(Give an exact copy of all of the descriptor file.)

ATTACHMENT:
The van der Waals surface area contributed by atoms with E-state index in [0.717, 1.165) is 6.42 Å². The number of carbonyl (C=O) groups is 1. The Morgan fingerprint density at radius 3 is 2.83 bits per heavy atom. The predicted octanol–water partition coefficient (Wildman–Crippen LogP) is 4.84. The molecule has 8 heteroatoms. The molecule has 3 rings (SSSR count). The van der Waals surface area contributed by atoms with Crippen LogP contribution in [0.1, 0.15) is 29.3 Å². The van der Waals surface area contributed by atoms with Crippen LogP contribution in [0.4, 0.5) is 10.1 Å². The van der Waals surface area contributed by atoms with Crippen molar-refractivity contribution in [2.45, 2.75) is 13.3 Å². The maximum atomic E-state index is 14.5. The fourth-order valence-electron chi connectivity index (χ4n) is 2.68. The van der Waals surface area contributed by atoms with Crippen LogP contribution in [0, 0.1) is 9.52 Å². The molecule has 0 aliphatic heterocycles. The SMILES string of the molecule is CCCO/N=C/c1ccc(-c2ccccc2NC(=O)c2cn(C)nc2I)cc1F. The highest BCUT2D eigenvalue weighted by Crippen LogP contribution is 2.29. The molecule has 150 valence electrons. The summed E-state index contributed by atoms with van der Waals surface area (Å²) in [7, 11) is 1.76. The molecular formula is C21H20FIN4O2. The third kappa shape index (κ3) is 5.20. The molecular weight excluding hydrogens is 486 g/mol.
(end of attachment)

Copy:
The van der Waals surface area contributed by atoms with E-state index in [0.717, 1.165) is 6.42 Å². The number of carbonyl (C=O) groups is 1. The Morgan fingerprint density at radius 3 is 2.83 bits per heavy atom. The predicted octanol–water partition coefficient (Wildman–Crippen LogP) is 4.84. The molecule has 8 heteroatoms. The molecule has 3 rings (SSSR count). The van der Waals surface area contributed by atoms with Crippen LogP contribution in [0.1, 0.15) is 29.3 Å². The van der Waals surface area contributed by atoms with Crippen LogP contribution in [0.4, 0.5) is 10.1 Å². The van der Waals surface area contributed by atoms with Crippen molar-refractivity contribution in [2.45, 2.75) is 13.3 Å². The maximum atomic E-state index is 14.5. The fourth-order valence-electron chi connectivity index (χ4n) is 2.68. The van der Waals surface area contributed by atoms with Crippen LogP contribution in [0, 0.1) is 9.52 Å². The molecule has 0 aliphatic heterocycles. The SMILES string of the molecule is CCCO/N=C/c1ccc(-c2ccccc2NC(=O)c2cn(C)nc2I)cc1F. The highest BCUT2D eigenvalue weighted by Crippen LogP contribution is 2.29. The molecule has 150 valence electrons. The summed E-state index contributed by atoms with van der Waals surface area (Å²) in [7, 11) is 1.76. The molecular formula is C21H20FIN4O2. The third kappa shape index (κ3) is 5.20. The molecular weight excluding hydrogens is 486 g/mol.